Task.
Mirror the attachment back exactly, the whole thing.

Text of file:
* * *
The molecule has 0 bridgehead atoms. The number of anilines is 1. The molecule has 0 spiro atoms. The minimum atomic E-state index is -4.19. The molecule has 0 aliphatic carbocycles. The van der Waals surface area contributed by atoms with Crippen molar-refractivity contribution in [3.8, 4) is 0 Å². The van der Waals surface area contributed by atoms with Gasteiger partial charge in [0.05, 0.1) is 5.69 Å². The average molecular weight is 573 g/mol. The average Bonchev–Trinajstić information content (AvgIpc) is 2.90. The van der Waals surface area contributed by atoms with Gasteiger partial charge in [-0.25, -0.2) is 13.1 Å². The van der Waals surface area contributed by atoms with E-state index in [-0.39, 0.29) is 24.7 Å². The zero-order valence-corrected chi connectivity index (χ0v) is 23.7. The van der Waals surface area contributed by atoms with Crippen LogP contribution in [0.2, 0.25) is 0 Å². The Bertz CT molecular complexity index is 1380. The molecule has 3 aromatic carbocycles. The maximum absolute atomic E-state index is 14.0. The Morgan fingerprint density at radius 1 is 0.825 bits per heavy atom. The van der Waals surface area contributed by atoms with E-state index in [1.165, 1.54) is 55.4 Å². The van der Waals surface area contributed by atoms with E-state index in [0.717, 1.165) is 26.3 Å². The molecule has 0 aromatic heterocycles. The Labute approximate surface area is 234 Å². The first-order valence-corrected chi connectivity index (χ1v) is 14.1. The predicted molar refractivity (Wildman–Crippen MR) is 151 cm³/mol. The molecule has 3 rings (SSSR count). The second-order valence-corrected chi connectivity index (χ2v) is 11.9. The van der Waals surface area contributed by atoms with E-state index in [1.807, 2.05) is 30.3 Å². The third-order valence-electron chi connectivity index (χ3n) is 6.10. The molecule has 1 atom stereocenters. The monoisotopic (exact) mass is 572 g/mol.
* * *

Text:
The molecule has 0 bridgehead atoms. The number of anilines is 1. The molecule has 0 spiro atoms. The minimum atomic E-state index is -4.19. The molecule has 0 aliphatic carbocycles. The van der Waals surface area contributed by atoms with Crippen molar-refractivity contribution in [3.8, 4) is 0 Å². The van der Waals surface area contributed by atoms with Gasteiger partial charge in [0.05, 0.1) is 5.69 Å². The average molecular weight is 573 g/mol. The average Bonchev–Trinajstić information content (AvgIpc) is 2.90. The van der Waals surface area contributed by atoms with Gasteiger partial charge in [-0.25, -0.2) is 13.1 Å². The van der Waals surface area contributed by atoms with E-state index in [-0.39, 0.29) is 24.7 Å². The zero-order valence-corrected chi connectivity index (χ0v) is 23.7. The van der Waals surface area contributed by atoms with Crippen LogP contribution in [0.2, 0.25) is 0 Å². The Bertz CT molecular complexity index is 1380. The molecule has 3 aromatic carbocycles. The maximum absolute atomic E-state index is 14.0. The Morgan fingerprint density at radius 1 is 0.825 bits per heavy atom. The van der Waals surface area contributed by atoms with E-state index in [1.165, 1.54) is 55.4 Å². The van der Waals surface area contributed by atoms with E-state index in [0.717, 1.165) is 26.3 Å². The molecule has 0 aromatic heterocycles. The Labute approximate surface area is 234 Å². The first-order valence-corrected chi connectivity index (χ1v) is 14.1. The predicted molar refractivity (Wildman–Crippen MR) is 151 cm³/mol. The molecule has 3 rings (SSSR count). The second-order valence-corrected chi connectivity index (χ2v) is 11.9. The van der Waals surface area contributed by atoms with E-state index in [1.807, 2.05) is 30.3 Å². The third-order valence-electron chi connectivity index (χ3n) is 6.10. The molecule has 1 atom stereocenters. The monoisotopic (exact) mass is 572 g/mol.